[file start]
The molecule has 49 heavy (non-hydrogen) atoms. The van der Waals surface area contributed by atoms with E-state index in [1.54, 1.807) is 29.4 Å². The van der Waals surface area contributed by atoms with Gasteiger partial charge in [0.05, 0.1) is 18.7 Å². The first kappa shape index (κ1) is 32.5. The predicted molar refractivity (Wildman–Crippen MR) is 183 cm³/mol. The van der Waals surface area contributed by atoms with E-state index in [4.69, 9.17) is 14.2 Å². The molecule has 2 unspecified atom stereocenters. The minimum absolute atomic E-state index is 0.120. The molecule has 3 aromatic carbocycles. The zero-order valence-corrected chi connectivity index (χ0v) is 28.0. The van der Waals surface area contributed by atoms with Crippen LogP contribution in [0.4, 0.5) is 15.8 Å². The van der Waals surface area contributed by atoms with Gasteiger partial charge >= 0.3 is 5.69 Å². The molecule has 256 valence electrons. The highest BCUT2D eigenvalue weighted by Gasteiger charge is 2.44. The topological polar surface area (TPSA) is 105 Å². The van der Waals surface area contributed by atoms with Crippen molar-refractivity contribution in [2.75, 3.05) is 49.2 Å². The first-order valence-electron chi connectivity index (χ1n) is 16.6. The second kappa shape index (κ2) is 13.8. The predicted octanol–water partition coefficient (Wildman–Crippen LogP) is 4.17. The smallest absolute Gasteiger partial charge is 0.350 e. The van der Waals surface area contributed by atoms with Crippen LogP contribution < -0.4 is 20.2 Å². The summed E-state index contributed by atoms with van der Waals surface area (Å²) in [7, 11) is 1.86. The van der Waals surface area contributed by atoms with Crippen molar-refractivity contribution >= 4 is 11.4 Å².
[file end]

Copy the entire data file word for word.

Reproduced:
The molecule has 49 heavy (non-hydrogen) atoms. The van der Waals surface area contributed by atoms with E-state index in [1.54, 1.807) is 29.4 Å². The van der Waals surface area contributed by atoms with Gasteiger partial charge in [0.05, 0.1) is 18.7 Å². The first kappa shape index (κ1) is 32.5. The predicted molar refractivity (Wildman–Crippen MR) is 183 cm³/mol. The van der Waals surface area contributed by atoms with E-state index in [4.69, 9.17) is 14.2 Å². The molecule has 2 unspecified atom stereocenters. The minimum absolute atomic E-state index is 0.120. The molecule has 3 aromatic carbocycles. The zero-order valence-corrected chi connectivity index (χ0v) is 28.0. The van der Waals surface area contributed by atoms with Crippen LogP contribution in [0.4, 0.5) is 15.8 Å². The van der Waals surface area contributed by atoms with Gasteiger partial charge >= 0.3 is 5.69 Å². The molecule has 256 valence electrons. The highest BCUT2D eigenvalue weighted by Gasteiger charge is 2.44. The topological polar surface area (TPSA) is 105 Å². The van der Waals surface area contributed by atoms with Crippen molar-refractivity contribution in [2.75, 3.05) is 49.2 Å². The first-order valence-electron chi connectivity index (χ1n) is 16.6. The second kappa shape index (κ2) is 13.8. The predicted octanol–water partition coefficient (Wildman–Crippen LogP) is 4.17. The smallest absolute Gasteiger partial charge is 0.350 e. The van der Waals surface area contributed by atoms with Crippen LogP contribution < -0.4 is 20.2 Å². The summed E-state index contributed by atoms with van der Waals surface area (Å²) in [7, 11) is 1.86. The van der Waals surface area contributed by atoms with Crippen molar-refractivity contribution >= 4 is 11.4 Å².